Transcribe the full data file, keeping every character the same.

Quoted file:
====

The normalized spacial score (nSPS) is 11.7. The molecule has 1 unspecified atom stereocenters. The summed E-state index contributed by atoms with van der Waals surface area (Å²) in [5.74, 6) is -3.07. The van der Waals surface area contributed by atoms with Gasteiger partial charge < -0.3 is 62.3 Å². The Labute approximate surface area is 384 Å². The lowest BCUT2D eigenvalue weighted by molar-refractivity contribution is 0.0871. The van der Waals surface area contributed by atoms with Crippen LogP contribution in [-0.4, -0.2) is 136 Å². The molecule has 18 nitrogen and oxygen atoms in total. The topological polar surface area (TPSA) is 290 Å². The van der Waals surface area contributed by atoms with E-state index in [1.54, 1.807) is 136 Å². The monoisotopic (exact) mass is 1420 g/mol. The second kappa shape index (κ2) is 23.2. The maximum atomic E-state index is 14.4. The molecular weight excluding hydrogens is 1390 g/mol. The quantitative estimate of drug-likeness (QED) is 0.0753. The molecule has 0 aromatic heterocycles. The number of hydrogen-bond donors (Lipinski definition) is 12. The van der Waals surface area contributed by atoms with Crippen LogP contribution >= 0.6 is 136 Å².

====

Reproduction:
The normalized spacial score (nSPS) is 11.7. The molecule has 1 unspecified atom stereocenters. The summed E-state index contributed by atoms with van der Waals surface area (Å²) in [5.74, 6) is -3.07. The van der Waals surface area contributed by atoms with Gasteiger partial charge < -0.3 is 62.3 Å². The Labute approximate surface area is 384 Å². The lowest BCUT2D eigenvalue weighted by molar-refractivity contribution is 0.0871. The van der Waals surface area contributed by atoms with Crippen LogP contribution in [-0.4, -0.2) is 136 Å². The molecule has 18 nitrogen and oxygen atoms in total. The topological polar surface area (TPSA) is 290 Å². The van der Waals surface area contributed by atoms with E-state index in [1.54, 1.807) is 136 Å². The monoisotopic (exact) mass is 1420 g/mol. The second kappa shape index (κ2) is 23.2. The maximum atomic E-state index is 14.4. The molecular weight excluding hydrogens is 1390 g/mol. The quantitative estimate of drug-likeness (QED) is 0.0753. The molecule has 0 aromatic heterocycles. The number of hydrogen-bond donors (Lipinski definition) is 12. The van der Waals surface area contributed by atoms with Crippen LogP contribution >= 0.6 is 136 Å².